Sudden job loss or an unexpected job change is often difficult—on your emotions and finances. Many people feel overwhelmed, and the stress of knowing that bills don’t stop coming adds to that. Monthly bills, discretionary spending and current debt are just a few items that require attention.
It's important to understand that decisions made during this period can impact long-term financial health. Knowing what to consider when you get laid off may help avoid costly mistakes. And can help you handle this transition without sacrificing your long-term plan.
Here are eight common mistakes people can make when laid off or changing jobs, and what to consider instead.
1. Acting on Emotions
It may be tempting to make immediate decisions while emotions are high. That’s thanks to our human tendency toward present bias and action bias. These two forms of faulty thinking can pop up during stressful times.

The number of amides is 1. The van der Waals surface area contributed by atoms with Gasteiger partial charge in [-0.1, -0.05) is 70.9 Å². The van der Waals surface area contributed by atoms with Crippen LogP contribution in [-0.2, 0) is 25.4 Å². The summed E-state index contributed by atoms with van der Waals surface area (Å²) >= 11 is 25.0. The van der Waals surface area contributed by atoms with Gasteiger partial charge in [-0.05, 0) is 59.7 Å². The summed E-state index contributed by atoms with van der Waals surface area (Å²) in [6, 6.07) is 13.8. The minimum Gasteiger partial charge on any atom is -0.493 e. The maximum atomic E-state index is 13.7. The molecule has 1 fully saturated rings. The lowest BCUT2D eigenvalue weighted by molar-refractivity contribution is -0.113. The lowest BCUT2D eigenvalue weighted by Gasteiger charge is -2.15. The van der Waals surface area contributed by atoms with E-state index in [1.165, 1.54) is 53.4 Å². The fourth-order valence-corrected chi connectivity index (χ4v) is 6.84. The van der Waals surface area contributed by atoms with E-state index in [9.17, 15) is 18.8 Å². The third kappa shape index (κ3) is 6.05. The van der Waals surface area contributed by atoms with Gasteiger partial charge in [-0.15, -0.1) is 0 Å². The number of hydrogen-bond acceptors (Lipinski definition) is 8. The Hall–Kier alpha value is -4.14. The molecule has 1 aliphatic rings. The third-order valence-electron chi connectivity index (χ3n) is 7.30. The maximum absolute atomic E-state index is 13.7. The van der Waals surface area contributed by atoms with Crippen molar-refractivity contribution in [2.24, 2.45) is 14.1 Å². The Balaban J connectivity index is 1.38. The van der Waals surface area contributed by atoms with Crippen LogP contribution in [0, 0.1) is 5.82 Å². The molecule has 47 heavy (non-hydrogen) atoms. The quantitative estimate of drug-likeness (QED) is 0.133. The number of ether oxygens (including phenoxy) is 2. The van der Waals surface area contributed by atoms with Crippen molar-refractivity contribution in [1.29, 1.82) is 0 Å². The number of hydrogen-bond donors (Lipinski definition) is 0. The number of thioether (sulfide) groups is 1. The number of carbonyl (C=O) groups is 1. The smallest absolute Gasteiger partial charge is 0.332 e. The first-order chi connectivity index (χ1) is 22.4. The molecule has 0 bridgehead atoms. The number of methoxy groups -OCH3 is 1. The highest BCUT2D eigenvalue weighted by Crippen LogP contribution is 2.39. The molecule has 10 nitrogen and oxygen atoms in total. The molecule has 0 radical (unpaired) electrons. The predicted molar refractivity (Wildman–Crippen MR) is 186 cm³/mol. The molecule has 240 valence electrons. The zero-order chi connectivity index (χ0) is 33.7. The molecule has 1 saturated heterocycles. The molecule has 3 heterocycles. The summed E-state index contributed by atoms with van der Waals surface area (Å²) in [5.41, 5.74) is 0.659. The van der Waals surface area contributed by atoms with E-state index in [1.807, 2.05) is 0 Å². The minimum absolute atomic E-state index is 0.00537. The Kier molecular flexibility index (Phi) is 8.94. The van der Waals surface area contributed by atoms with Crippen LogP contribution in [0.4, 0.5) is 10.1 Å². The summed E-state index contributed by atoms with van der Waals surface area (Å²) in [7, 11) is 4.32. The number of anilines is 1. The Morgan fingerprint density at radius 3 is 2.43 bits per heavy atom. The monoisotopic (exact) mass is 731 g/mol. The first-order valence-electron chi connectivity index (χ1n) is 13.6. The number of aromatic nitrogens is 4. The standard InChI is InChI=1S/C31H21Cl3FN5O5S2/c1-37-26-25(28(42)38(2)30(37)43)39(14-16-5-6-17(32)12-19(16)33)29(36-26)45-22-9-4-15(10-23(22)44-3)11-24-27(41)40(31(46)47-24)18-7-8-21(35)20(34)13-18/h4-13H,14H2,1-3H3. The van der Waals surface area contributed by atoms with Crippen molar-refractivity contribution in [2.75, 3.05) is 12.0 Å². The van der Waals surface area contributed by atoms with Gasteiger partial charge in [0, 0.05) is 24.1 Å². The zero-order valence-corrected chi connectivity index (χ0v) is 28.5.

Present Bias: Focusing on today at the expense of the future.
Action Bias: Feeling compelled to act, even if it may not lead to a better outcome.
Panicked or snap decisions can compound challenges, resulting in even higher stress and anxiety.
Carefully evaluate your situation and create a plan for responding to short-, intermediate- and long-term decisions. You may have spent years positively positioning your finances—don't risk destroying them in a fraction of that time.
2. Leaving Help on the Table